Throwback Thursday: The Cosmic Speed Limit (Synopsis)

“All our sweetest hours fly the fastest.” -Virgil

The speed of light in a vacuum is the limit for massless particles, but massive ones are limited even further! Have you ever wondered about that?

Image credit: ICEPP via (L); LEP / CERN, via (R). Image credit: ICEPP via (L); LEP / CERN, via (R).

We can get particles in accelerators up to 99.9999999988% the speed of light, and the Universe makes ones that are even faster! But despite all of this, there's a limit, and that limit is more restrictive than the speed of light in a vacuum!

Image credit: Simon Swordy (U. Chicago), NASA. Image credit: Simon Swordy (U. Chicago), NASA.

What is it, and where does it come from?

Go read the whole thing here, and try not to go that fast, even in your sci-fi dreams!


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Besides the concept of fixed maximum speed, another concept of relativity is that speed can only be measured (exist) relative to something else.

Is the cosmic background radiation some sort of fixed reference frame so that it will fry us when we speed up relative to that?

By Anne Blankert (not verified) on 21 Mar 2014 #permalink

@Anne Blankert #1: The CMB _is_ the "rest frame of the Universe." That is, it does provide a frame which multiple observers could, in principle, use to assign each other particular velocities.

However, that situation does not violate Einsteinian relativity, any more than does having all of us here on the planet measure our speeds relative to the "fixed rest frame" of the ground. We can use special relativity to compute what the CMB would look like to any observer, travelling with any speed with respect to us or to the CMB itself.

In fact, we know our own speed relative to the CMB, because the data includes a dipole component. That is, there is a particular direction (roughly in the direction of Virgo, I believe) toward which we are moving (at about 370 km/s), with respect to the rest of the Universe.

By Michael Kelsey (not verified) on 21 Mar 2014 #permalink

@Michael Kelsey #2:
Do I remember correctly that the actual observation of that dipole component was delayed because it was largely negated by the current solar system orbital velocity of about 220 km/s in almost exactly the opposite direction? I think that tidbit was in a book about COBE.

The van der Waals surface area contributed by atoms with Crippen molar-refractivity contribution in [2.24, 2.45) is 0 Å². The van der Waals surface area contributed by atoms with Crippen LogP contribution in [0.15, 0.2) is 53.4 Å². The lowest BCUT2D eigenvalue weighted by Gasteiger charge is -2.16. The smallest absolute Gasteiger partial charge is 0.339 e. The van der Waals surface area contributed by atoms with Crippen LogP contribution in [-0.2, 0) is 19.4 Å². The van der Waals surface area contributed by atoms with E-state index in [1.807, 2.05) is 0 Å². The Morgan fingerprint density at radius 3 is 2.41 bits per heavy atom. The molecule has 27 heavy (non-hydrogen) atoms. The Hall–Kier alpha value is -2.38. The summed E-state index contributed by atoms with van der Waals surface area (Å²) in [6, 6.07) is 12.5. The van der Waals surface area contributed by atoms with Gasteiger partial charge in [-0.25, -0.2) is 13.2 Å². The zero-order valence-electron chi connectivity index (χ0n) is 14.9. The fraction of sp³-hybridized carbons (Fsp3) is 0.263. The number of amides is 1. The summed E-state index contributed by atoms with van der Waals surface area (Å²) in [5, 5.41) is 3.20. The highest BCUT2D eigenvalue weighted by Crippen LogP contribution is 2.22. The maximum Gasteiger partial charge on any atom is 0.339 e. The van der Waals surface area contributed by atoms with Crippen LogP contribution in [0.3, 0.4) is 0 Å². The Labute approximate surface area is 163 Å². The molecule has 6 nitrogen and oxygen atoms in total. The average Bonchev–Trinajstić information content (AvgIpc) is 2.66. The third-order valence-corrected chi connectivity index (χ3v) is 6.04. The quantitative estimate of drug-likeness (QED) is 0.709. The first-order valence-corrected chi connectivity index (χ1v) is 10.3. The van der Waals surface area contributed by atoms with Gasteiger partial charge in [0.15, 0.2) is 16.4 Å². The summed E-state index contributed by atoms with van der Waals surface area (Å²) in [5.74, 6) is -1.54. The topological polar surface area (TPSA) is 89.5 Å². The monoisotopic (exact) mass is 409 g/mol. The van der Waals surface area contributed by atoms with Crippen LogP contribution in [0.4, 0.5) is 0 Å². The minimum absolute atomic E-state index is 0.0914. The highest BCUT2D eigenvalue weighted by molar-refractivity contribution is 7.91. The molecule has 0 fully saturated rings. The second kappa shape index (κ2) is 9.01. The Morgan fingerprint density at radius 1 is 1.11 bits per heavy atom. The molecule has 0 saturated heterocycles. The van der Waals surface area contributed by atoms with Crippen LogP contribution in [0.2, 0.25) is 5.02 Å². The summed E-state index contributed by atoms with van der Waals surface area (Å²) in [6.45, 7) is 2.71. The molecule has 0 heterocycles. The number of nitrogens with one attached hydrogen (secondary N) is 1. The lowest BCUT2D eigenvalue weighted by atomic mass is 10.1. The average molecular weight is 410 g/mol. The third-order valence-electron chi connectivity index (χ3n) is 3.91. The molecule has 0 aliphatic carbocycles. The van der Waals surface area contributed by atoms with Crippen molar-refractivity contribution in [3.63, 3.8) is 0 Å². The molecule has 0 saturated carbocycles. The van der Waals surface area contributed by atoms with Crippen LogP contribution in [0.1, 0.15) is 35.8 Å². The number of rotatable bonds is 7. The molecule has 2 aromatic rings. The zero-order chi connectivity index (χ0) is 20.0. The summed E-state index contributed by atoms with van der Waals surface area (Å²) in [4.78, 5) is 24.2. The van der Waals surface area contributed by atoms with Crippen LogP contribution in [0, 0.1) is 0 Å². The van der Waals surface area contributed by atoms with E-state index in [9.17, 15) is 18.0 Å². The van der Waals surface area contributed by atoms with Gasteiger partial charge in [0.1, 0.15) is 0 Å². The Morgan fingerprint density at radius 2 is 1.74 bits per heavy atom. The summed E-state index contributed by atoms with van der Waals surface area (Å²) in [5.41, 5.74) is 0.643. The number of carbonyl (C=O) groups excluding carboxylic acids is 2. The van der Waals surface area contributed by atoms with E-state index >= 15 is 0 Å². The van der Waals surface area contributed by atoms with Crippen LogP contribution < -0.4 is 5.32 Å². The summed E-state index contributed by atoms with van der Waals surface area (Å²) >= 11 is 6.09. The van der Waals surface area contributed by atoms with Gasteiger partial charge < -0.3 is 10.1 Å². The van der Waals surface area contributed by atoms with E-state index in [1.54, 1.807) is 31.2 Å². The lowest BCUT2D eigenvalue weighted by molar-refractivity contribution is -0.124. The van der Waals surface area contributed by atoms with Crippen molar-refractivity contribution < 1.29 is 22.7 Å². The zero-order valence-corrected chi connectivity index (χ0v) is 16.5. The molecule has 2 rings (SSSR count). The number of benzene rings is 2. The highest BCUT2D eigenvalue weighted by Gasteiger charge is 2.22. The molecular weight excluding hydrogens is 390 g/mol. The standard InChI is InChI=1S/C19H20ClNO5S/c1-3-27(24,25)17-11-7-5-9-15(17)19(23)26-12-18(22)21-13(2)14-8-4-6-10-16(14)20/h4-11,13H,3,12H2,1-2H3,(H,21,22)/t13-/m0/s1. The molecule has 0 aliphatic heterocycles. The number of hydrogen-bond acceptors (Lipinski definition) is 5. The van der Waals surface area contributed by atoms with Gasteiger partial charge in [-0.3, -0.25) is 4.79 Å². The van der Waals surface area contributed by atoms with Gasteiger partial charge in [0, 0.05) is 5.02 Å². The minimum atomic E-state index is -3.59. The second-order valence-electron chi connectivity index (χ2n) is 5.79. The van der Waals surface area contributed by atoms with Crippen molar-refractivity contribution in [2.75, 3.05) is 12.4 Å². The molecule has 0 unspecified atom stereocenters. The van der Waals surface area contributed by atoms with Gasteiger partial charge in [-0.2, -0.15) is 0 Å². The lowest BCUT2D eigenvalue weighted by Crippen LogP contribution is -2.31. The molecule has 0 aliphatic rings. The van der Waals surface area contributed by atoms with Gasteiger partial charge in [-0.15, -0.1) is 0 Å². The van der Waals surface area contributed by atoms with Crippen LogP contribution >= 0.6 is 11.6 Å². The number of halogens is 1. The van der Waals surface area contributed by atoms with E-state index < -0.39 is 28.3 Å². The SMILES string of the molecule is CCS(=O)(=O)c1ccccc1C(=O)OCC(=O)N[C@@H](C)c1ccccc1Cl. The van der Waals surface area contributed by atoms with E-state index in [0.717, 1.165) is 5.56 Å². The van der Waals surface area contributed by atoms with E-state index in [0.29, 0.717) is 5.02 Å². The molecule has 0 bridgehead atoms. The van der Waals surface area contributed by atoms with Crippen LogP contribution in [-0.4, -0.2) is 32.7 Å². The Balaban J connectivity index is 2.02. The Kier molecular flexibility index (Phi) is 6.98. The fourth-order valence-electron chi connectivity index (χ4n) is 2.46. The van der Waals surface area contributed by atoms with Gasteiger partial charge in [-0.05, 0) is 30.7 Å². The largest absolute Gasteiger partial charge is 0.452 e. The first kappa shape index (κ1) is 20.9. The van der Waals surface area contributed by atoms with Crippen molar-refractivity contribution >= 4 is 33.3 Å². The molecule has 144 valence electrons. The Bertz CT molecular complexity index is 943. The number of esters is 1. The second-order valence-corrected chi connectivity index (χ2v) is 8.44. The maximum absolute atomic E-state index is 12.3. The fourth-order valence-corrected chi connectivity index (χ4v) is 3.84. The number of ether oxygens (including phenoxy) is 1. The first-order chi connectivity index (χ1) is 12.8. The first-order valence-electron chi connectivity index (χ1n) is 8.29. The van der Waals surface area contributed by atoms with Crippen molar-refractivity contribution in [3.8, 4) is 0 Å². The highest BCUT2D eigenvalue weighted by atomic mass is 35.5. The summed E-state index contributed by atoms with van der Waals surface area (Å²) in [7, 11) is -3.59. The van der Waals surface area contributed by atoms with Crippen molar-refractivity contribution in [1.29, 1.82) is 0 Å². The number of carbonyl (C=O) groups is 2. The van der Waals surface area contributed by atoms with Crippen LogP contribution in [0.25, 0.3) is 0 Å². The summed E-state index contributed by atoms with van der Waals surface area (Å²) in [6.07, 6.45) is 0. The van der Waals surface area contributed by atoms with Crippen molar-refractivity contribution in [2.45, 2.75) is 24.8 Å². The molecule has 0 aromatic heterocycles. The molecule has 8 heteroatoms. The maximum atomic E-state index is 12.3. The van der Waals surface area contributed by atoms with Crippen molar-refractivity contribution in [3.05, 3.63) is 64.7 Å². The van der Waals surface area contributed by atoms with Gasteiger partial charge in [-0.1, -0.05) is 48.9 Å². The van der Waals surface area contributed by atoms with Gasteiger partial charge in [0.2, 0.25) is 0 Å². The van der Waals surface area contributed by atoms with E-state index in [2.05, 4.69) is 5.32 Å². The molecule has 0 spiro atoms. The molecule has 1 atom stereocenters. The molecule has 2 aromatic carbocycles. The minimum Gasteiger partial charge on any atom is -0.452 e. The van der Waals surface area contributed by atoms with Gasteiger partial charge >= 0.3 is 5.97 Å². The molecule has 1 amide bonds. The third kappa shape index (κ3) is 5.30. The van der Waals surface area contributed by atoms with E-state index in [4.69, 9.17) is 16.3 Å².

I fact, I think the Milky Way as a whole was observed to move at close to 600 km/s and that 370 would then be the current net effect seen here.

@CatMat #3: I'm afraid I don't know the COBE history. However, I do know that the dipole component is a direct measure of the _Earth's_ motion, not the motion of the Milky Way. There is a small (~30 km/s) component due to the Earth's orbit; the dominant feature in the dipole is the Sun's motion through the galaxy (which is about 220 km/s, as you wrote).

The Milky Way's speed relative to the CMB has to be derived, by taking into account the Sun's orbital vector, plus the direction of the galactic center. It ends up being about 552 km/s.

By Michael Kelsey (not verified) on 22 Mar 2014 #permalink

It is very interesting to know that we are capable of reaching the speed of light using small particles. How does the universe make particles accelerate faster than the speed of light? What is the 'limit' and of what does it consist?

@shannon #5: You've got a few misconceptions; I hope I can help to clean things up for you.

Particles, whether we accelerate them or Nature does, don't "reach" the speed of light. They can get very close to it, but they don't reach or exceed it.

Here on Earth, we accelerate particles using a combination of electric and magnetic fields. The electric fields push on the particles' charge, to give them more energy. The magnetic fields bend the particles along curved paths. By combining the two, we can make the particle go around in circles, gaining more and more energy on each circuit.

Something similar happens in nature. Galaxies have magnetic fields associated with them, and the gas of the galaxy is often ionized, so there are electric fields present. Also, explosions like supernovae can accelerate particles "mechanically" (that is, from the explosion itself).

As for the cosmological speed limit, I suggest that you go back and read Ethan's article, since he explains it fairly clearly.

By Michael Kelsey (not verified) on 02 May 2014 #permalink